New bill to anchor local startups growth, regulation


New bill to anchor local startups growth, regulation
Nairobi Senator Johnson Sakaja during a past Senate committee session. PHOTO | COURTESY

In Summary

  • The bill which seeks to anchor startups in the Kenyan law for the very first time requires both the National and County governments to develop incubation hubs in a means to establish a favourable innovation environment by attracting both talents and capital.
  • Unlike SMEs the support for startups presents a new host of challenges due to their uniqueness.
  • In spite of the lack of regulation for start-up Kenya already host elaborate businesses from the ICT sub-sector including Cellulant, Sendy, Twiga Foods and M-Kopa Solar and has earned the term ‘Silicon Savannah’ for its ability to produce scalable tech-based businesses.

Nairobi Senator Johnson Sakaja has developed the Startup Bill, 2020 which seeks to provide a framework to encourage growth and sustainable technology development.

The bill which seeks to anchor startups in the Kenyan law for the very first time requires both the National and County governments to develop incubation hubs in a means to establish a favourable innovation environment by attracting both talents and capital.

Further, the bill proposes the creation of the Office of the Registrar of Start-ups which will maintain a database covering the ownership of start-ups, products and services offered, the financial needs of entities and target markets.

Startups registered in the incubation programmes will be required to be officially registered as companies, partnerships or non-government organisations and must have a scalable business model.

Additionally, the entities must be majority owned by Kenyans while deploying atleast 15 per cent of their expenses to research and development.

The incubators meanwhile shall act as industry intermediaries by raising capital for the startups through building linkages with the private sector and technologies transfers.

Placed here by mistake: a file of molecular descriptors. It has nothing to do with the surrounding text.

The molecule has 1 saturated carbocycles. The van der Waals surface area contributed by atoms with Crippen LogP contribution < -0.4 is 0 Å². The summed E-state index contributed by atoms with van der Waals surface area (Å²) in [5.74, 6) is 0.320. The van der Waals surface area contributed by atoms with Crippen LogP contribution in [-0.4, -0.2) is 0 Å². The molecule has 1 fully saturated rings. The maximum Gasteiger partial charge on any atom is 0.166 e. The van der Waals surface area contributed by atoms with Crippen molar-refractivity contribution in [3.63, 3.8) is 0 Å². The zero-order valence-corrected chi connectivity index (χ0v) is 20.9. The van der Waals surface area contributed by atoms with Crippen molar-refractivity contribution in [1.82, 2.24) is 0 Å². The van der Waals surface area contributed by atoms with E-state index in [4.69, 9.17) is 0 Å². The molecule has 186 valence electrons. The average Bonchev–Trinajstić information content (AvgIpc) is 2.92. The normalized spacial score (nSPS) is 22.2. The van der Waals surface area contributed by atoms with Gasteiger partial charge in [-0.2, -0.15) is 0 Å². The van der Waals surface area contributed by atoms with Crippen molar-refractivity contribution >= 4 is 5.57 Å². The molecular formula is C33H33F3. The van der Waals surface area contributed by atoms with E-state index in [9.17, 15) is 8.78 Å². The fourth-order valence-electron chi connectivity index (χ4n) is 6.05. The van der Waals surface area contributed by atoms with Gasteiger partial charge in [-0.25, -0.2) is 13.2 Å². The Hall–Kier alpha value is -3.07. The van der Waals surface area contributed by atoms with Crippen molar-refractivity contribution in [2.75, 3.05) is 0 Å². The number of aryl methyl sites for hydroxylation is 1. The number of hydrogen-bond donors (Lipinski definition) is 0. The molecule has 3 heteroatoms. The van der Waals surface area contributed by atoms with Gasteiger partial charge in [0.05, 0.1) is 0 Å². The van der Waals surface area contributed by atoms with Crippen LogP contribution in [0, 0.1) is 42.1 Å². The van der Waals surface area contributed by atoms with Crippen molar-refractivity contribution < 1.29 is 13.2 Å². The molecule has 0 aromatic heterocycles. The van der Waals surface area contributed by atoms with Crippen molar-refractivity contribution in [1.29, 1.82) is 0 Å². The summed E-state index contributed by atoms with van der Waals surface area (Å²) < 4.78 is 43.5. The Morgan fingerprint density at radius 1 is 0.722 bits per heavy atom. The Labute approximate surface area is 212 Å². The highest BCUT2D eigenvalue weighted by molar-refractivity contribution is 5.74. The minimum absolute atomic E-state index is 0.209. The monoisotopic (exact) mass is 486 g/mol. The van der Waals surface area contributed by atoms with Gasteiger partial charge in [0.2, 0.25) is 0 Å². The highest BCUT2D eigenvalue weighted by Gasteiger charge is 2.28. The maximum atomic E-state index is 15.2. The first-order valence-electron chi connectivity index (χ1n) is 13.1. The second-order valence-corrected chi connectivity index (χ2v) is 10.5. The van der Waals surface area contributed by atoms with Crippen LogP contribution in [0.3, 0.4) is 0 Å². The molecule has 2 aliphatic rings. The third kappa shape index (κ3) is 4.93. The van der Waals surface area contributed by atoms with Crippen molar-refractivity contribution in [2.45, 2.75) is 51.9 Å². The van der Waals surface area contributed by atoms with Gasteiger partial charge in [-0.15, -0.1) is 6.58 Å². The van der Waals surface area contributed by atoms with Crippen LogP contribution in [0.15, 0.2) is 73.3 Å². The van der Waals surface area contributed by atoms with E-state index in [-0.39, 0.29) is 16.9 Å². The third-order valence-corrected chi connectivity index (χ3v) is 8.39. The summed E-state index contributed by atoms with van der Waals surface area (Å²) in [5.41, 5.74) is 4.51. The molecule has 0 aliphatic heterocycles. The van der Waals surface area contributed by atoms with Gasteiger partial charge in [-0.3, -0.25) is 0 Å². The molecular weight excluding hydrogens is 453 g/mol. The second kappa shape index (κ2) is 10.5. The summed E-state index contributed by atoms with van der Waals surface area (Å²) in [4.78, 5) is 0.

Moreover, the incubators shall support non-fiscal incentives including the protections of innovations via intellectual property (IP) registrations, training and capacity building.

The bill aligns to the government goal of leveraging technologies as a solution to widespread unemployment especially among the youth.

Unlike, small and medium enterprises (SMEs) the support for startups presents a new host of challenges due to their uniqueness.

“SMEs are clones of existing businesses while start-ups solve new problems via technology and innovation hence requiring unique support,” noted Victor Agolla, the Managing Director to MSME consultancy Viffa Consult and a proponent of the bill.

In spite of the lack of regulation for start-ups, Kenya already hosts elaborate businesses from the ICT sub-sector including Cellulant, Sendy, Twiga Foods and M-Kopa Solar and has earned the term ‘Silicon Savannah’ for its ability to produce scalable tech-based businesses.

Startups posses the ability to produce better jobs by volume and quality unlike SMEs. For instance while Sendy and TwigaFoods are fairly young, the two companies are estimated to support 20,000 jobs in their value chain.

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Story By Kepha Muiruri
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